Even within the Ninth Circuit, the viability of such lawsuits is questionable under the district court’s reasoning in Stoyas. The fact that the court denied class certification for unsponsored ADR holders with prejudice suggests that the court viewed the lead plaintiff’s Morrison deficiencies as affecting all investors who held unsponsored Toshiba ADRs. Certainly, with respect to purchasers of unsponsored ADRs who seek to serve as a class representative, the decision demonstrates how courts will analyze proposed class representatives for Morrison purposes by dissecting, as to that specific transaction, where the “irrevocable liability” was assumed.  The court’s decision also hints at a bigger issue that the opinion did not address: how can a court certify any class of unsponsored ADR purchasers when a fact-intensive inquiry will be required to determine on an investor-by-investor basis which (if any) investors incurred irrevocable liability in the United States and are properly part of a class? This issue likely impacts, among other things, the ascertainability and predominance requirements of Rule 23, and could render class treatment inappropriate in securities class actions involving unsponsored ADR holders.

The fate of the Japanese law claims pursued by U.S. investors who purchased shares on the Tokyo exchange are uncertain, but the outcome of that dispute may also be of interest. The court denied class certification without prejudice and ordered additional briefing on key legal issues with respect to those investors; the court’s future decision on those claims may elucidate the extent to which U.S. purchasers on foreign exchanges may pursue securities class actions in U.S. courts, typically pursued under a theory of pendant jurisdiction, and may be the next significant decision to come out of this long-running litigation. We will continue to monitor the litigation, including any potential appeals, and issue additional alerts as events unfold.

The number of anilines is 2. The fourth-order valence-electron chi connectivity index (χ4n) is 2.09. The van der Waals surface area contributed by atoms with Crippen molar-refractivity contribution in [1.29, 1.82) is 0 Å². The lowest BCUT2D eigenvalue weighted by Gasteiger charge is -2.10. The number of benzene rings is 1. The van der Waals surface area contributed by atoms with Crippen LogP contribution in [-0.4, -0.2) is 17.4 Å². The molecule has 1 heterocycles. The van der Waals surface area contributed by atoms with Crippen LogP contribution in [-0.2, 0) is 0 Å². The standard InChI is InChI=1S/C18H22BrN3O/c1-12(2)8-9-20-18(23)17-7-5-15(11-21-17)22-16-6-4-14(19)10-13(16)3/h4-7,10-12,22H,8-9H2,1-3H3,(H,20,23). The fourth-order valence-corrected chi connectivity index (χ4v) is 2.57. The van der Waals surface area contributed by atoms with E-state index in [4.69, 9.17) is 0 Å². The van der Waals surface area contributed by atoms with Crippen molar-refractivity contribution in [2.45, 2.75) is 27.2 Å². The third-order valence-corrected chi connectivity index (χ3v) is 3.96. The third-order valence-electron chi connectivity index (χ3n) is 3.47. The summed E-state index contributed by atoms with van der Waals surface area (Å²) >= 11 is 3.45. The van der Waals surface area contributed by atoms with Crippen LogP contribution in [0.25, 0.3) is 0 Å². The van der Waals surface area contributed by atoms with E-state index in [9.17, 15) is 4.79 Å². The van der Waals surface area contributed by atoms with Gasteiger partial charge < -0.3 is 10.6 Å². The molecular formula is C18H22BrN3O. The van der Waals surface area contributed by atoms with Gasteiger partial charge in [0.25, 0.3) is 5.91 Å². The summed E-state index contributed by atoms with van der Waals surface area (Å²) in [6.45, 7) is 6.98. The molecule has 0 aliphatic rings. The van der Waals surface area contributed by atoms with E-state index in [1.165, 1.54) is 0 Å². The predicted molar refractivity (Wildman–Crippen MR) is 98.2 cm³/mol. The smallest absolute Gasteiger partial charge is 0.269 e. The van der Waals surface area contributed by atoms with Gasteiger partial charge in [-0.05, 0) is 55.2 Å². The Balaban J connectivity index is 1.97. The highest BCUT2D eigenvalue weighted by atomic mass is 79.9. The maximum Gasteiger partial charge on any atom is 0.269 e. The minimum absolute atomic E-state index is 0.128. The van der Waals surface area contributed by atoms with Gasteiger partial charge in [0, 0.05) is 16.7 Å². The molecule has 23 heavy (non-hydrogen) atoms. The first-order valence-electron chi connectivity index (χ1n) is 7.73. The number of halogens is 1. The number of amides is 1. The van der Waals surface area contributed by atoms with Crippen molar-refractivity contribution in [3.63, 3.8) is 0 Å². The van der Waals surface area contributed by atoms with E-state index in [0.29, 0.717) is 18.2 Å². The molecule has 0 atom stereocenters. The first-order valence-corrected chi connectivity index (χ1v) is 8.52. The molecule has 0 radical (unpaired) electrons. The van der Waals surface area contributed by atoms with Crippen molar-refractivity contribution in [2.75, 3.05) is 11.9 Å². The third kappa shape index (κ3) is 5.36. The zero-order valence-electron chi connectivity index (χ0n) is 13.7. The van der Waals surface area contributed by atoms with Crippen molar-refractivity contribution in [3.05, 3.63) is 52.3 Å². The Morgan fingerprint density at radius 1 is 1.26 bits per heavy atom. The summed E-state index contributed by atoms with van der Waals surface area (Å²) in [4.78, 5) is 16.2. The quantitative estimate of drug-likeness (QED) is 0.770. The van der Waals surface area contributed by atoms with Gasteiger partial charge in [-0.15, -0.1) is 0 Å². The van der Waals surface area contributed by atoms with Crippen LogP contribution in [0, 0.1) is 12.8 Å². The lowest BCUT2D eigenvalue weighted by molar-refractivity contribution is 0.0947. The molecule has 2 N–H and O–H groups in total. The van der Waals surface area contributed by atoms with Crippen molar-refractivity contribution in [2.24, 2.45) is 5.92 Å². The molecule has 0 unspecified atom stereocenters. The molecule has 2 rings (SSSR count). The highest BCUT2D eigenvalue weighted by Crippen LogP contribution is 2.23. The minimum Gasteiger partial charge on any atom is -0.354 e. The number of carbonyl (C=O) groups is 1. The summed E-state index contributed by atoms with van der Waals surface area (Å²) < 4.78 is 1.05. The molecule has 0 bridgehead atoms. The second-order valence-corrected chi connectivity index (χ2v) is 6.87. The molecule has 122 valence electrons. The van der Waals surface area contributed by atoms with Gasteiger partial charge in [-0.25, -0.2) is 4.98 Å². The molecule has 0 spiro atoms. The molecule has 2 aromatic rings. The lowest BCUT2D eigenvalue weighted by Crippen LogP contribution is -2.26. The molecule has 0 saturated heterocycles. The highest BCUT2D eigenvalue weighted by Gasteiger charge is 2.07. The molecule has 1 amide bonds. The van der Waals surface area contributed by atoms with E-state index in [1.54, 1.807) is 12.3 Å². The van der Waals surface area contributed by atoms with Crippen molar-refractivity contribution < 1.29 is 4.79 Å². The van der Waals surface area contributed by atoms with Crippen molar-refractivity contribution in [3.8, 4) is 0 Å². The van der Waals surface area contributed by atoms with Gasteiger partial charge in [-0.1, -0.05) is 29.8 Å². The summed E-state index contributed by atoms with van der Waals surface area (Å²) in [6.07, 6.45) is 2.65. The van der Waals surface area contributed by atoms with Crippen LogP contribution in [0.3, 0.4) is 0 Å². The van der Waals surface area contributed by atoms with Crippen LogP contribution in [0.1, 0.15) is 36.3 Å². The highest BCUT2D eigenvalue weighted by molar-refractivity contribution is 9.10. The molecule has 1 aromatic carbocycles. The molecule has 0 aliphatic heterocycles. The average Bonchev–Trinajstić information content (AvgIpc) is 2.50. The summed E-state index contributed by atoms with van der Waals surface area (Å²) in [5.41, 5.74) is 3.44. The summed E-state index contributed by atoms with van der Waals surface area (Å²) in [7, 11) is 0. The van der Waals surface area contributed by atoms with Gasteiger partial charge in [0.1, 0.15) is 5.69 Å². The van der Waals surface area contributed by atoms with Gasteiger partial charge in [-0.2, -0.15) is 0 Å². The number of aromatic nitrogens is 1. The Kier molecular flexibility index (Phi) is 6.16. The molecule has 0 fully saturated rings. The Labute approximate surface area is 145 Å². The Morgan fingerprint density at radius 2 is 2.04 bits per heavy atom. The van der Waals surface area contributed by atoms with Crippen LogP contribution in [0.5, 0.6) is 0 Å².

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[1]        No. 15-cv-4194 DDP (ECF No. 146).

[2]        Stoyas v. Toshiba Corp., 896 F.3d 933, 937 n.1 (9th Cir. 2018).

[3]        The other two lead plaintiffs were an individual investor and a pension fund that purchased 343,000 shares of Toshiba’s common stock directly on the Japanese stock exchange.

[4]        561 U.S. 247 (2010).

[5]        Stoyas v. Toshiba Corp., 191 F. Supp. 3d 1080 (C.D. Cal. 2016), rev'd, 896 F.3d 933 (9th Cir. 2018). 

[6]        Stoyas v. Toshiba Corp., 896 F.3d 933, 948 (9th Cir. 2018).  The Ninth Circuit held that if a transaction qualifies as a “domestic transaction” under Morrison, it is subject to the U.S. securities laws.  Id. at 949.  The Ninth Circuit thus split from the Second Circuit, which held in Parkcentral Global Hub v. Porsche Automobile Holdings, 763 F.3d 198 (2d Cir. 2014), that even a “domestic transaction” may nonetheless be so “predominantly foreign” that it is not subject to the U.S. securities laws.  Id. at 950.  This circuit split remains unresolved. 

[7]        Stoyas, No. 15-cv-4194 DDP (ECF No. 108) (Defining the proposed class as “[a]ll persons who purchased securities listed under the ticker symbols TOSYY or TOSBF [between May 8, 2012 and November 12, 2015] using the facilities of the OTC Market (‘American Securities Purchasers’); and All citizens and residents of the United States who purchased shares of Toshiba 6502 common stock [between May 8, 2012 and November 12, 2015] (‘6502 Purchasers.’)”).

[8]        Stoyas, No. 15-cv-4194 DDP (ECF No. 114-12, Ex. K).

[9]        Stoyas, No. 15-cv-4194 DDP (ECF No. 146 at 6).

[10]       Id. at 7.

[11]       Id. at 8.

[12]       Id. at 10-11. The court separately denied without prejudice plaintiffs’ motion to certify a class of Japanese common stock holders and asked for additional briefing on legal issues raised by that motion. Id.